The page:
Blogs Wikis Oh My


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Blogs and Wikis, OH MY presentation at GaETC 2007

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  • Blogs Wikis Oh My

    1. 1. Blogs and Wikis, Oh My <ul><li>Anita Foster </li></ul><ul><li>Herman Wood </li></ul>
    2. 2. Contact Us <ul><li>[email_address] </li></ul><ul><li>[email_address] </li></ul><ul><li> </li></ul><ul><li> </li></ul><ul><li> </li></ul>
    3. 3. What are Blogs and Wikis? <ul><li>“ A blog is a website where entries are written in chronological order and commonly displayed in reverse chronological order. The modern blog evolved from the online diary , where people would keep a running account of their personal lives.” </li></ul><ul><li>“ A wiki is a medium which can be edited by anyone with access to it, and provides an easy method for linking from one page to another. Wikis are typically collaborative websites , though there are now also single-user offline implementations.” </li></ul>
    4. 4. Web 2.0 <ul><li>With the Internet evolving to Web 2.0, which basically means a participatory web, the individual is now creating and participating in the distribution of information rather than just obtaining information from the Internet. </li></ul>
    5. 5. Web 2.0 <ul><li>Ofoto Britannica Online Personal Websites Publishing Content Management Directories Stickiness </li></ul>Picasa Wikiedia Blogs Participation Wikis Tagging Syndication The Internet is now the Participatory Web!
    6. 6. Blogs... <ul><li>Excuse Me! </li></ul>
    7. 7. Some terminology... <ul><li>Authoring a blog, maintaining a blog or adding an article to an existing blog is called &quot;blogging&quot;. </li></ul><ul><li>Individual articles on a blog are called &quot;blog posts&quot;, &quot;posts&quot;, or &quot;entries&quot;. </li></ul><ul><li>The person who posts these entries is called a &quot;blogger&quot;. </li></ul>
    8. 8. in English please.. <ul><li>a web page </li></ul><ul><li>time driven </li></ul><ul><li>can be 2 way </li></ul><ul><li>pre-designed (if you prefer) </li></ul><ul><li>done through a web browser </li></ul>
    9. 9. Parts of a Blog <ul><li>Title of the post </li></ul><ul><li>Body of the post </li></ul><ul><li>Permalink </li></ul><ul><li>Date </li></ul>
    10. 10. They may... <ul><li>have comments </li></ul><ul><li>have trackbacks </li></ul><ul><li>be categorized </li></ul>
    11. 11. Consider... <ul><li>Comments should be moderated. </li></ul><ul><li>Permission must be granted to display student photographs, videos, or audio clips. </li></ul><ul><li>Permission must be granted to display student work. </li></ul>
    12. 12. Host or Hosted? <ul><li>Host means on your own server </li></ul><ul><li>Hosted means it’s on someone else’s servers </li></ul>
    13. 13. Hosted
    14. 14. Hosting your own <ul><li>server </li></ul><ul><li>software </li></ul>
    15. 15. Examples <ul><li>from our Blogspot blog.... </li></ul><ul><li>from our WordPress blog... </li></ul>
    16. 16. Mudholes <ul><li>teacher rather than central office </li></ul><ul><li>possible abuse </li></ul><ul><li>comment spam </li></ul><ul><li>exposure to spammers </li></ul>
    17. 17. Mountaintops <ul><li>teacher control of content </li></ul><ul><li>teachable moment </li></ul><ul><li>media literacy </li></ul><ul><li>authentic </li></ul><ul><li>using student’s choice of tools to learn </li></ul>
    18. 18. Wiki Wiki Web <ul><li>Quick, Quick Web </li></ul>
    19. 19. Wiki Sites for Use in the Classroom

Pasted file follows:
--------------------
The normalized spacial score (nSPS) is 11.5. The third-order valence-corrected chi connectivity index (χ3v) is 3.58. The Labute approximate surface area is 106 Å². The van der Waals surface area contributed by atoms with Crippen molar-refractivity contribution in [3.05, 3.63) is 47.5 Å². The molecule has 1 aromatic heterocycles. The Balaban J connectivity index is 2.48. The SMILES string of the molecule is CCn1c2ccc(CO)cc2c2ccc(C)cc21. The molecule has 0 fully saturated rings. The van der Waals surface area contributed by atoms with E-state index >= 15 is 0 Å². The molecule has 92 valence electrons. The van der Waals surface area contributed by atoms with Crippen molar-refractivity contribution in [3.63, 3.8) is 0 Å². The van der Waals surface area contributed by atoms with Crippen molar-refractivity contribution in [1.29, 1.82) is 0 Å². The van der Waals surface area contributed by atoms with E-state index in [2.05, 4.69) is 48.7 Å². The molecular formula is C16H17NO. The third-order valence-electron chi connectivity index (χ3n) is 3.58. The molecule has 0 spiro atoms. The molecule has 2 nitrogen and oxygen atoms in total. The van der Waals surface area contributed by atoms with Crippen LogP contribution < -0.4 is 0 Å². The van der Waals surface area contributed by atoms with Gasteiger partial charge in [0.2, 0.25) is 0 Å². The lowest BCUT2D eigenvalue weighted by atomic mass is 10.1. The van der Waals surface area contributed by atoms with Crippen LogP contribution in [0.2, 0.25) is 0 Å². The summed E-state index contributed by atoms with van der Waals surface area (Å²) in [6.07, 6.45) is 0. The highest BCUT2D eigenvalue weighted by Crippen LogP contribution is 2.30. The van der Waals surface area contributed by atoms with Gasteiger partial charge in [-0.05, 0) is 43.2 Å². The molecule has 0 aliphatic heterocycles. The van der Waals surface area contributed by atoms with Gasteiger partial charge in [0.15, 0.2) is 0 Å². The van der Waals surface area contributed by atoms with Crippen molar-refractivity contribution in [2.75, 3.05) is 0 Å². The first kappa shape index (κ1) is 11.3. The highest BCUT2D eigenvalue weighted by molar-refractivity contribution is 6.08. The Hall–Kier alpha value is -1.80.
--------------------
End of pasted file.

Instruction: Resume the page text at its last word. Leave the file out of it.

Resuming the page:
20. 20. It’s Geek to Me <ul><li>Wiki’s can be hosted on your own server or hosted by a service such as WetPaint, WikiSpaces or PBWiki. </li></ul><ul><li>Wikipedia has a great resource to show the many different options in hosting a Wiki. </li></ul>
    21. 21. How Can I Use a Wiki in the Classroom? <ul><li>Students can: </li></ul><ul><ul><li>collaborate on class notes and projects </li></ul></ul><ul><ul><li>data collection </li></ul></ul><ul><ul><li>research </li></ul></ul><ul><ul><li>group and individual writing </li></ul></ul><ul><ul><li>peer review </li></ul></ul><ul><ul><li>active learning </li></ul></ul><ul><ul><li>create a basic webpage with minimal skills </li></ul></ul>
    22. 22. Mudholes <ul><li>How do we know the information we are getting is accurate? </li></ul><ul><li>How do we control inappropriate content? </li></ul><ul><li>Can anyone contribute on my wiki? </li></ul>
    23. 23. Mountaintops <ul><li>Provides a teachable moment to explain research on the Internet. </li></ul><ul><li>All wikis provide a backup and will show who has modified the content. This allows you to block or monitor who is posting what to your wiki. </li></ul><ul><li>There are three ways to set up a wiki: </li></ul><ul><ul><li>- Public and anyone can contribute; </li></ul></ul><ul><ul><li>- Public and people who become members may contribute; </li></ul></ul><ul><ul><li>- Private and only invited people may contribute and view the wiki. </li></ul></ul>
    24. 24. Mountaintops <ul><li>Collaboration </li></ul><ul><ul><li>increases knowledge </li></ul></ul><ul><ul><li>increases experiences </li></ul></ul><ul><ul><li>May be done with someone down the hall or around the world. </li></ul></ul><ul><ul><li>With a class in the same grade or in multiple grade levels. </li></ul></ul>
    25. 25. eXamples of Wikis Used in the Classroom <ul><li>Wet Paint has a whole area dedicated to wikis in the classroom with examples and teacher resources. </li></ul><ul><ul><li> </li></ul></ul><ul><ul><li> </li></ul></ul><ul><li> / </li></ul><ul><li> / </li></ul><ul><li> / </li></ul><ul><li> / </li></ul><ul><li> / </li></ul><ul><li> </li></ul>
    26. 26. Wiki Resources <ul><li> </li></ul><ul><li> </li></ul><ul><li> </li></ul><ul><li> </li></ul><ul><li> </li></ul><ul><li> </li></ul><ul><li>Cristina Lopez </li></ul>
    27. 27. Contact Us <ul><li>[email_address] </li></ul><ul><li>[email_address] </li></ul><ul><li> / </li></ul><ul><li> </li></ul><ul><li> / </li></ul>